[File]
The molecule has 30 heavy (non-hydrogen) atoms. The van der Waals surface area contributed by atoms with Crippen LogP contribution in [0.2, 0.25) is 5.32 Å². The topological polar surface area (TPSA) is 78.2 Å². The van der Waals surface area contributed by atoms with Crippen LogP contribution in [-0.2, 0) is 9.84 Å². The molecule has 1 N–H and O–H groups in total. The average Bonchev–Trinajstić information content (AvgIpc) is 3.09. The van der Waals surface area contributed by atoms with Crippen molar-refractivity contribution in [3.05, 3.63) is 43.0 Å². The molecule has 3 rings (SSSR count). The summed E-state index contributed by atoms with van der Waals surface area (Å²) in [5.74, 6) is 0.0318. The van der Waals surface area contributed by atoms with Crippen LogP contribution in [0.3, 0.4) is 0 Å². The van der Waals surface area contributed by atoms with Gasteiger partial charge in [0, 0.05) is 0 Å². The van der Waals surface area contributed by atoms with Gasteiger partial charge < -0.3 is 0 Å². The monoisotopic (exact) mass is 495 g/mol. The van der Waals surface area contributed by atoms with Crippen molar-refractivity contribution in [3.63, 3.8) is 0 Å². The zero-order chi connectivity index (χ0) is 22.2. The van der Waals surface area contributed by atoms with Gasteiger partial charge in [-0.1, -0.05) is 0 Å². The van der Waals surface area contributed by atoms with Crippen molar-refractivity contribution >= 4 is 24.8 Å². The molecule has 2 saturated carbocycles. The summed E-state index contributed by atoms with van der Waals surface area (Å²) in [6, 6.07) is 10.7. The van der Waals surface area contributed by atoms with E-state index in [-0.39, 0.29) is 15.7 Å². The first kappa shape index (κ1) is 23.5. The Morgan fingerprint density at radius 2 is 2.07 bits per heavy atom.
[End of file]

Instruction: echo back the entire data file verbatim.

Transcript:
The molecule has 30 heavy (non-hydrogen) atoms. The van der Waals surface area contributed by atoms with Crippen LogP contribution in [0.2, 0.25) is 5.32 Å². The topological polar surface area (TPSA) is 78.2 Å². The van der Waals surface area contributed by atoms with Crippen LogP contribution in [-0.2, 0) is 9.84 Å². The molecule has 1 N–H and O–H groups in total. The average Bonchev–Trinajstić information content (AvgIpc) is 3.09. The van der Waals surface area contributed by atoms with Crippen molar-refractivity contribution in [3.05, 3.63) is 43.0 Å². The molecule has 3 rings (SSSR count). The summed E-state index contributed by atoms with van der Waals surface area (Å²) in [5.74, 6) is 0.0318. The van der Waals surface area contributed by atoms with Crippen LogP contribution in [0.3, 0.4) is 0 Å². The van der Waals surface area contributed by atoms with Gasteiger partial charge in [0, 0.05) is 0 Å². The van der Waals surface area contributed by atoms with Gasteiger partial charge < -0.3 is 0 Å². The monoisotopic (exact) mass is 495 g/mol. The van der Waals surface area contributed by atoms with Crippen molar-refractivity contribution in [3.63, 3.8) is 0 Å². The zero-order chi connectivity index (χ0) is 22.2. The van der Waals surface area contributed by atoms with Gasteiger partial charge in [-0.1, -0.05) is 0 Å². The van der Waals surface area contributed by atoms with Crippen molar-refractivity contribution >= 4 is 24.8 Å². The molecule has 2 saturated carbocycles. The summed E-state index contributed by atoms with van der Waals surface area (Å²) in [6, 6.07) is 10.7. The van der Waals surface area contributed by atoms with E-state index in [-0.39, 0.29) is 15.7 Å². The first kappa shape index (κ1) is 23.5. The Morgan fingerprint density at radius 2 is 2.07 bits per heavy atom.